This presentation starts at the 10 minute mark so please scoot along and start watching then

 
August 19Will DobudOpening the Counselling Room Door: The Promise of the Outdoor Therapies

The outdoor therapies are fast evolving. Over the past three decades, more and more helping professionals have ditched the confines of the small office and comfortable therapy couch to embrace the great outdoors as a medium for constructing therapeutic change. This has led to the development of a range of evidence-supported approaches; from wilderness therapy, to horticulture and surf therapy, to forest therapy. In this presentation, I will share my reflections on the process of producing and editing the upcoming book, Outdoor Therapies: An Introduction to Practices, Possibilities, and Critical Perspectives, which I completed alongside my friend, colleague, and mentor Dr Nevin Harper from the University of Victoria in British Columbia, Canada. Participants are invited to contribute considerations and critical perspectives to develop further conversation about the future of therapy outdoors.

Opening the Counselling Room Door: The Promise of the Outdoor Therapies

 
October 21Daniel CohenGender confusionIn this paper, I will discuss the following questions? What is the difference between men and women? Is sex a just matter of biology? If so, which biological facts determine one’s sex? Alternatively, is sex (partly, or entirely) a social phenomenon? Should we distinguish between sex and gender? If so, what does this distinction consist in? Can one change one’s sex? Can one change one’s gender? Should we perhaps stop trying to divide people up into ‘boys’ and ‘girls’?

Gender confusion

The Myth of Sex - handout
October 28Joy Wallace and Sharyn Anderson

Writing against the grain: Judith Wright, Dorothea Mackellar and the Australian literary establishment

Judith Wright and Dorothea Mackellar: both iconic Australian names, but for different reasons. Wright is admired for a span of poetry and Indigenous/environmental concerns. Mackellar is remembered for a single, widely-quoted poem. Yet, both were also exiles at home. Wright became estranged from her pastoralist heritage and was deprecated for writing starkly about Indigenous and environmental concerns. Mackellar’s early extraordinary success with ‘My Country’ (1908) became the standard by which she was judged and her later work received neither critical nor popular acclaim. Wright lived and wrote long enough to retrieve her status as preeminent poet. Mackellar did not. We account for the different literary fates of Mackellar and Wright, situating each within the prevailing Australian discourse of how a woman poet was expected to write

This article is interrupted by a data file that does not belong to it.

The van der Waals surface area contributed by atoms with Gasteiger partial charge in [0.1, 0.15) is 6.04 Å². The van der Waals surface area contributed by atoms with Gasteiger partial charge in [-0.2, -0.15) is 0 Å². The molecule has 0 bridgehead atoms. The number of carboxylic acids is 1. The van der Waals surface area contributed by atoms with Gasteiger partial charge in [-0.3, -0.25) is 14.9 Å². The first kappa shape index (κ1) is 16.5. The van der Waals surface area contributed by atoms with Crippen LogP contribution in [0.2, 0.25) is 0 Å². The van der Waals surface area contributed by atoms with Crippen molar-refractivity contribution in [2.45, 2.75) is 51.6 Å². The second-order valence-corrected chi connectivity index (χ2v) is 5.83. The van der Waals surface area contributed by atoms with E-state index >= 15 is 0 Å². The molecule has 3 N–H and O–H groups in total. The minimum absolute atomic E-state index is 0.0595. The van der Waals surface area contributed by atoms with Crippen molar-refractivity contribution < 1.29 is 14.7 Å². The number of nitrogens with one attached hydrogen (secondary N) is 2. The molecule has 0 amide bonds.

Writing against the grain: Judith Wright, Dorothea Mackellar and the Australian literary establishment

 
November 4Susan Mlcek‘Black Lives Matter – a decolonising methodology’

Black Lives Matter presents an interesting juxtaposition of ideas; it is about social activism, change, and hope. Its origin came about only 7 years ago in relation to a swell of feeling about the treatment of Black people in America, but its real genesis comes from generations of systemic racism towards all Black people who have relocated [or been ‘relocated’] from their original homelands, and towards Indigenous peoples, social-engineered or marginalised within their own homelands. It comes from authoritarian inhumaneness, and an overt use of power to silence individuals and communities. Its cry of solidarity opens a cancerous sore that oozes a sorrow of negligence and othering. A way of decolonising is ‘simply’ to reclaim our stories, from those that have been stolen and buried, or appropriated and vandalised, or hijacked and twisted, so that what ends up as being the ‘truth’ reflects not even someone else’s reality, but their intention to exclude, minimise, and overpower – therefore, to control. In many Indigenous cultures around the world, the presence of our Elders – our Kaumatua - reminds us that in order for us to know where we are going, what wed choose to do, and how to do those things, we must know where we have been and from where we have come. We need to re-claim, re-story, and re-tell our lived experiences. Having an understanding of the Māori perspective of how to envisage this, is just one way amongst a myriad of others, that provides the means to interrogate how ‘Black Lives Matter’ is a legitimate decolonising methodology, because fundamentally it is about re-telling not just the truthful story, but representing a true way of life. I am Māori, and this presentation problematises some cultural and historical ideas about decolonisation; it uses a dialogical exploration to unpack aligned ideas and issues around Black Lives Matter, and race, colour, culture, ethnicity, and Whiteness behaviours.

  
November 25Nick Gahan